The Saltire Foundation
Scotland has a long history of valuing education, hard work and innovation, but the country lacks entrepreneurial spirit and passion, according to Sandy Kennedy, CEO of the Saltire Foundation, a group dedicated to “finding, fueling and sparking” Scotland’s next generation of business leaders.
“The entrepreneurial mindset is central to resolving issues in every walk of life,” Kennedy told Celtic Life Intl. “In Scotland, we have a number of social issues to address and entrepreneurism has a central role to play because entrepreneurs have a sense of passion and energy that will create jobs and wealth – that wealth can help to bring Scotland forward.”
The Saltire Foundation was inspired by a group of international Scots, mostly resident in the U.S., who felt that modern Scots were failing to capitalize on their potential and their strong legacy of entrepreneurship and innovation. The visionaries included people like Crawford Gillis, Kip Forbes, Don MacLeod, Helen Sayles and Mark Bamforth, some of whom sit on Saltire’s Board. The Foundation was established by the Scottish Government in 2007 and became independent in 2011. Appropriately, it takes the Saltire (the St. Andrew’s Cross seen on Scotland’s national flag) for its emblem.
“For the past 30 years, Scotland has performed less well than would have been expected, both within the U.K. and compared to similar size countries (Scotland’s population is about 5.3 million), despite having strong science and education,” Kennedy said.
“Saltire’s founders concluded that the real reason Scotland was falling behind is that we don’t have enough ambitious, globally minded business people. They decided this was due to lack of confidence – the idea that “I canna do that” — and the Tall Poppy Syndrome (the tendency to frown on people who get above their ‘station’). The lack of a global perspective is ironic really, given that Scottish business people have done well around the world,” Kennedy added, “But it often takes Scots to leave Scotland to realize this. Also, in places like the U.S., selling and marketing are seen as skills or arts, but in Scotland they’re seen as dirty.”
The Foundation’s Undergraduate and Fellowship programs are both sought after. The Undergraduate program offers some of Scotland’s most talented youngsters the opportunity to work with senior level, influential people in the world’s leading companies. Applicants don’t have to be Scottish, but they must be studying at a Scottish university. Last year, the group received more than 1,000 applicants and interviewed 300 for 100 places.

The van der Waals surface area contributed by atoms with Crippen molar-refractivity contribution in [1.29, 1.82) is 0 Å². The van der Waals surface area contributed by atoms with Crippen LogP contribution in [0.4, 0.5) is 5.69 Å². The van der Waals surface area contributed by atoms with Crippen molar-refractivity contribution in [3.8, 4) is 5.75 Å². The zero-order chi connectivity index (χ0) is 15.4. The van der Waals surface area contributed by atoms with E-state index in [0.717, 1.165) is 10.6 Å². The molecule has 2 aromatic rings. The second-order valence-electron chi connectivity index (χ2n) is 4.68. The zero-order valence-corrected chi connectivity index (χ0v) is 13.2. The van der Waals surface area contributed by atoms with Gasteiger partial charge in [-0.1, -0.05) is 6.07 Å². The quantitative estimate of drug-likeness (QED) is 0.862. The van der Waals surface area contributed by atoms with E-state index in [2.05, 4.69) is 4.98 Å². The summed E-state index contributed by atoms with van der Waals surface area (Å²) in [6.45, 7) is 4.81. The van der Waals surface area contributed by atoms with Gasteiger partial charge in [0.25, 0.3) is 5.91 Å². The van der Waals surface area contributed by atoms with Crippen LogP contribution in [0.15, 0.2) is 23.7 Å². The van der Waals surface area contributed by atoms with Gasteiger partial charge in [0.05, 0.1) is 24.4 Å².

The Fellowship Program is for applicants who are an early to mid-career entrepreneur or a potential business leader with at least four years’ work experience (to date, the youngest has been 26 and the oldest 48). Again, applicants don’t have to Scottish but, as the Foundation provides a bursary of up to 80 per cent, Fellows must pledge to work for a Scottish or Scottish-based business for three to five years following graduation. Kennedy said the Foundation aims to build a cohort of different types of people who will learn from each other and contribute to the group.
Saltire also builds partnerships with other organizations and employers around the world. “We are not only investing in individuals, we also find working partners to help build the Scottish ecosystem – for Scotland, the impact could be truly dramatic,” Kennedy said.
Kennedy believes that elements of entrepreneurship may be inborn, but he thinks the entrepreneurial mindset – how to spot opportunities and capitalize on them — can be taught. Babson College, near Boston on the U.S. east coast, has a global reputation for nurturing entrepreneurship and plays a central role in the group’s work. Saltire has worked with Babson from the start on developing the Fellowship Program and the Fellows go to Babson to learn entrepreneurial leadership from teachers who have themselves run global businesses.
Now in his forties, Kennedy began his own career by training as a lawyer at England’s Cambridge University. He then worked in the City of London for a venture capital firm for four years, but he found the work dull. His father and grandfather had run dry cleaning and photo development stores and he found his own mind turning toward business. “In Scotland, if you were bright you were encouraged to be a doctor, an accountant or lawyer…but I’d always been interested in business and the closer I got back to it the more I realized it was what I wanted to do. I think my passion for shaping Scotland’s economic future comes from what I heard and learned around my family kitchen table.”
The Saltire Foundation has charitable status and that is important, Kennedy said. “We’re not in this to corner the market. I’m happy to share what we’re doing with others. I want people from around the world to reach out to us. The more people who can benefit from what we’ve learned and done the better.”